While the battered, lower stretch of Pikes Peak’s summiting path continues to demand money for reoccurring maintenance, some proponents say it’s time for a new solution.
Manitou Springs City Councilman Steve Bremner, a 20-year regular of Barr Trail and president of Friends of the Peak, said he and others with the stewarding nonprofit would like to see a reroute of the approximately first 2 miles.
That’s the portion that has regularly needed work since the official, public opening of the Manitou Incline in 2013. Many of the Incline’s 300,000-plus annual hikers have descended via that stretch of Barr, combining with traditional runners.
“There’s a lot of people pounding that trail, but the other thing is water,” Bremner said, explaining how runoff doesn’t properly exit the hillside, instead creating damaging, hazardous gullies along the trail. “If you’re trying to quantify which is worse, it’s pretty difficult. But I would say it’s the water on the trail, which is why we need to put together a redesign.”
Bremner has posed the idea to Rocky Mountain Field Institute, the local nonprofit that for years has been funded to tend to the trail every summer. RMFI’s executive director, Jennifer Peterson, said her organization would be interested in a reroute — “but only if all parties determined this is the best path forward.”
The majority of land in question belongs to the city of Colorado Springs, but ultimate authority falls on the U.S. Forest Service, as the trail is within the federal system. A forest spokesperson in a statement told The Gazette such a reroute would require lengthy reviews.
David Deitemeyer, the Springs parks department’s senior landscape architect, said the city’s first priority is finishing Incline return trails on the northern mountainside, opposite of Barr Trail. Two were finished last year — one “bailout” about halfway up the Incline and one lower — with an uppermost third in the works with land-owning Forest Service.
Asked whether the alternate routes have achieved their intended purpose to alleviate pressure on Barr, Deitemeyer said “it may be a little too premature to know.”
He agreed with Bremner that lower Barr “is a little too steep to be sustainable,” with “compounding” issues from traffic and users cutting switchbacks — running down steep terrain and worsening erosion. But Deitemeyer sounded hesitant to commit to a new trail.
“If you reroute it, you’re running the risk of disturbing more of that natural hillside, and that can be a further detriment,” he said.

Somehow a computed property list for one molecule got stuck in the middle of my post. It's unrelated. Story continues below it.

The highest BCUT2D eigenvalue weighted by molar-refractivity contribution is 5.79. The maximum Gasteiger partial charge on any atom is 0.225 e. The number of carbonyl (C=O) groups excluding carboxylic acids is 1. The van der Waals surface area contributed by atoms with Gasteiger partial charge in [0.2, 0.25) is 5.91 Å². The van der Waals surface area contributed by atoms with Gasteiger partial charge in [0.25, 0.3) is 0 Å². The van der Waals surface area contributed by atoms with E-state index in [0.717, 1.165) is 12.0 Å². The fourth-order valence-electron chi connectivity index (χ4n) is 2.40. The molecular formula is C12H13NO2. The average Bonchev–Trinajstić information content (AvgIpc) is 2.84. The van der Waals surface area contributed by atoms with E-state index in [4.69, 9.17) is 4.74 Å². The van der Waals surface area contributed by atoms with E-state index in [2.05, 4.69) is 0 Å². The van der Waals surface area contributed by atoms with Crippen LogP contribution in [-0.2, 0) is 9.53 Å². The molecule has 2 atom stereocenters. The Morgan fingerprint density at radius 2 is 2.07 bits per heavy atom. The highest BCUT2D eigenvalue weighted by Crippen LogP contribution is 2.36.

Deitemeyer commended RMFI’s maintenance over the years.
“If that process continued, I think we’d get to a point where we’d reach better equilibrium with the amount of use and still protecting that trail infrastructure,” he said. “It just takes time and money.”
In recent years, RMFI has collected $40,000 to commit to the trail, with about half of that coming from the city of Manitou Springs; a multi-agency agreement dictates the city supporting maintenance with fees from Barr Trail’s parking lot. Other nonprofits, such as Incline Friends, have written checks. Recently, the city of Colorado Springs’ Lodgers and Automobile Rental Tax committee — overseeing revenues from those taxes to be returned to tourism and capital improvements — earmarked $15,000 to RMFI for Barr Trail work.
Peterson said paying full-time staff and youth crews over several weeks “adds up.” Volunteers are “engaged,” she said, “but volunteers can’t be the primary workforce with the super technical work this requires.”
The annual money for RMFI “is money well spent to keep the trail viable,” Bremner said. Nonetheless, he has asked fellow Manitou city council members to consider money for researching a reroute.
“The design. That’s the main obstruction of why we have to keep on going back and maintaining it,” Bremner said.
The switchbacking design has been debated.
Longtime hiker and historian Eric Swab suspects Barr’s lower portion is a revision of Fred Barr’s construction 100 years ago; documents suggest the Forest Service might have built the stretch soon after World War II.
“It was designed well,” Swab said. “It’s just been over-used and abused, and there’s a lot of switchback cutting. It is loved to death, as we say.”
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